Neuroscientist Roberta Diaz Brinton, PhD, together with some of her colleagues all over the world recently began to focus on what might be occurring -- specifically in women's brain -- other than aging and unfortunate genes,which results in higher rates of diseases specifically anxiety disorder and Alzheimer's disease in women.
A Prevention article said that the alarm bells began going off for Brinton 30 years ago when she saw just how hard women were being hit by Alzheimer's disease.
Considering the present statistics, almost two-thirds of patients diagnosed with the brain disease are women, an astounding one in every five humans, the report said. They will be diagnosed by age 65 and by 2050, as many as nine million women are likely to end up with the disease.
And for African Americans, it is said to be even worse as they are twice to thrice as likely as non-Hispanic whites to acquire Alzheimer's disease.
Women's Brains More Susceptible to Certain Illnesses Than Men
Brinton, the Center for Innovation in Brain Science director at University of Arizona explained, it's known that the average age of a diagnosis for Alzheimer's is around 72 to 75 years old.
It does not take a rocket scientist, she elaborated, to do the math and discover that when you deduct 20 from that average age of a diagnosis for the disease, you run into the average menopausal age which is 51.
Since what's described as Brinton's "aha moment," even more studies have provided convincing reasons that women's brains are more susceptible to certain diseases compared to men.
According to psychiatry and medicine professor Jill Goldstein, MD, from Harvard Medical School, sex differences in humans' biologies like different hormones and chromosomes for instance, impact each chronic disease.
Goldstein, who is also executive director of the Innovation Center on Sex Difference in Medicine added, so does gender, which includes things such as social roles and expectations.
The professor also expressed more optimism than ever that "we can have an impact" on the manner the disease is prevented and treated if the essentiality of such differences is paid attention to.
Effect of Estrogen on the Brain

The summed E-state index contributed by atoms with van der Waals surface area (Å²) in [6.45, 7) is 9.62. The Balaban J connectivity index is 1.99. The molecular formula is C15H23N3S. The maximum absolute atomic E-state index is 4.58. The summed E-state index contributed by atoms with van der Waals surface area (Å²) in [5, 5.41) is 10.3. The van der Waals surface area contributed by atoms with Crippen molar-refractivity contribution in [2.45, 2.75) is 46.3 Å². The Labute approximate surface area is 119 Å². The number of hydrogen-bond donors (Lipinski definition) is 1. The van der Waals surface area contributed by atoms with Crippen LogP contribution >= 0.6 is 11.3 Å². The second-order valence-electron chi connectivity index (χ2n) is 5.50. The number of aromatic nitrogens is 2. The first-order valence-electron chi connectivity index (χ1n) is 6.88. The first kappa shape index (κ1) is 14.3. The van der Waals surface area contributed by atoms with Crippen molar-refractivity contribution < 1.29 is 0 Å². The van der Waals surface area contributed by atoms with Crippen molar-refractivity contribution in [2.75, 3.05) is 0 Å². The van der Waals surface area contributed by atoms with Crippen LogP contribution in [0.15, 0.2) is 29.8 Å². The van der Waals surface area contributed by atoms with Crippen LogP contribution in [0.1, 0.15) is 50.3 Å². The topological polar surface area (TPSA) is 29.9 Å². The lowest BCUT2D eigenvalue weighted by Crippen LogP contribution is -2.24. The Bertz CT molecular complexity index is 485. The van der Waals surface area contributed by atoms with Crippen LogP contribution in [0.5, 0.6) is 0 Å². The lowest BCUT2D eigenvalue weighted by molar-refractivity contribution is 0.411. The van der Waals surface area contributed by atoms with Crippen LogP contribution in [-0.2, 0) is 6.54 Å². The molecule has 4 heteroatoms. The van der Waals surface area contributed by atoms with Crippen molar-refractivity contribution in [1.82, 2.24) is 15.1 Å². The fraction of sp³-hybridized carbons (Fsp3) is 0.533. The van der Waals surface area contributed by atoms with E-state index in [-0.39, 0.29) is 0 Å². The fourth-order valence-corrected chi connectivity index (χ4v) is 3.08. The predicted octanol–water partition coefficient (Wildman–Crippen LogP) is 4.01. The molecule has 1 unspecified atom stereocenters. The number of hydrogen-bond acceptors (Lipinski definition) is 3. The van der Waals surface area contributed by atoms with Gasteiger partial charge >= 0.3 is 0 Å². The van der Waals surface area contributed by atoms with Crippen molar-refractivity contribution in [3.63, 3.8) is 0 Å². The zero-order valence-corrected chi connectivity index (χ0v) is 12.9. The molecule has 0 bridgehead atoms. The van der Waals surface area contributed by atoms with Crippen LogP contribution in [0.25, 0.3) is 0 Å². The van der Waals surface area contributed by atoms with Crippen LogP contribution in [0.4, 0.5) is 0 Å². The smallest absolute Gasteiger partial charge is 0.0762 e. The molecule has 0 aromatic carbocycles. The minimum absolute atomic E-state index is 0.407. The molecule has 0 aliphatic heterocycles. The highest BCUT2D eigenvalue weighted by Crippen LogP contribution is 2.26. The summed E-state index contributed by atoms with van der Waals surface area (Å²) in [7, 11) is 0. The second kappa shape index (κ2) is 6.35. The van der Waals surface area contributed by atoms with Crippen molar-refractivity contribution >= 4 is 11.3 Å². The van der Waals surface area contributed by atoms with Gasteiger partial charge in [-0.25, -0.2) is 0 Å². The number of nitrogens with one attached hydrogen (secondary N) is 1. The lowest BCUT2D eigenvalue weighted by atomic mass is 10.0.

In terms of shifts or transitions, puberty, pregnancy and perimenopause are the major ones playing a vital role in forming and altering the female brain.
And, explained Lisa Mosconi, PhD, director of the Women's Brain Initiative and The XX Brain author, while one may think mainly about reproduction, in terms of sex hormones, they in fact, serve several functions that are not associated with reproduction and everything to do with the manner the brain is using energy.
For the female brain, she continued explaining, estrogen is the master controller of energy production, keeping the brain cells active and healthy, not to mention fostering activity of the brain in regions accountable for memory, planning and attention.
It is known, she elaborated, that estrogen stimulates the formation of new links between brain cells, which is making the brain more robust and flexible.
Furthermore, said Mosconi, it is also estrogen is a neuroprotective hormone that actually protects the brain cells from harm. In men, testosterone is working in the same ways, helping their brains optimally work.
Changing Hormones in Women's Brains
Changing hormones in women's brains also fast-track the aging process, Mosconi explained, weakening the neurons and making their brains more susceptible to both age and disease.
For instance, when she looked at brain scans of women in their perimenopausal and postmenopausal period, she discovered 30-percent reduced energy levels in the brain. Interestingly, men of similar age exhibited minimal changes or none at all in their brains.
The research of Mosconi and Brinton on the differences in how male and female brains are metabolizing glucose may help explain these results.
In both genders, Brinton said that the brain is consuming quite a bit of glucose, its main fuel source. She added, in women though, estrogen is controlling up to 25 percent of this glucose metabolism.
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